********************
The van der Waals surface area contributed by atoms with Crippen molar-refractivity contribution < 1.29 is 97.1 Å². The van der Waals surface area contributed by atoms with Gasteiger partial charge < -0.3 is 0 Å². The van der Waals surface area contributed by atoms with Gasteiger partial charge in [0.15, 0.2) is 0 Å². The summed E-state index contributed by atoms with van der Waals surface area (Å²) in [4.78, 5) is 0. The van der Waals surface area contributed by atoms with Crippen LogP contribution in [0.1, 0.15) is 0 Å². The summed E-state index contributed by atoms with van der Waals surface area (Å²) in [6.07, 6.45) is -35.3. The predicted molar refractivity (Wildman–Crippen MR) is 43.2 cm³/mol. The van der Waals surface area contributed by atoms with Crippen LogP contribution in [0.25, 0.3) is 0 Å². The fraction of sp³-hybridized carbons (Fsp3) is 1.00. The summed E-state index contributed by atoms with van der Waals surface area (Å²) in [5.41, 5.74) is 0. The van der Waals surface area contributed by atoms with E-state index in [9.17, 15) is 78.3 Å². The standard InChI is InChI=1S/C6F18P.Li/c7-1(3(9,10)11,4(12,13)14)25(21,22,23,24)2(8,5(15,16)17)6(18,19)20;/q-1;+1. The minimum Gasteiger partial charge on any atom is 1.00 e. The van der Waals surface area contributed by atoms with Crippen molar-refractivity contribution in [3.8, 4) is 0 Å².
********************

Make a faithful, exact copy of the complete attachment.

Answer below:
The van der Waals surface area contributed by atoms with Crippen molar-refractivity contribution < 1.29 is 97.1 Å². The van der Waals surface area contributed by atoms with Gasteiger partial charge < -0.3 is 0 Å². The van der Waals surface area contributed by atoms with Gasteiger partial charge in [0.15, 0.2) is 0 Å². The summed E-state index contributed by atoms with van der Waals surface area (Å²) in [4.78, 5) is 0. The van der Waals surface area contributed by atoms with Crippen LogP contribution in [0.1, 0.15) is 0 Å². The summed E-state index contributed by atoms with van der Waals surface area (Å²) in [6.07, 6.45) is -35.3. The predicted molar refractivity (Wildman–Crippen MR) is 43.2 cm³/mol. The van der Waals surface area contributed by atoms with Crippen LogP contribution in [0.25, 0.3) is 0 Å². The fraction of sp³-hybridized carbons (Fsp3) is 1.00. The summed E-state index contributed by atoms with van der Waals surface area (Å²) in [5.41, 5.74) is 0. The van der Waals surface area contributed by atoms with E-state index in [9.17, 15) is 78.3 Å². The standard InChI is InChI=1S/C6F18P.Li/c7-1(3(9,10)11,4(12,13)14)25(21,22,23,24)2(8,5(15,16)17)6(18,19)20;/q-1;+1. The minimum Gasteiger partial charge on any atom is 1.00 e. The van der Waals surface area contributed by atoms with Crippen molar-refractivity contribution in [3.8, 4) is 0 Å².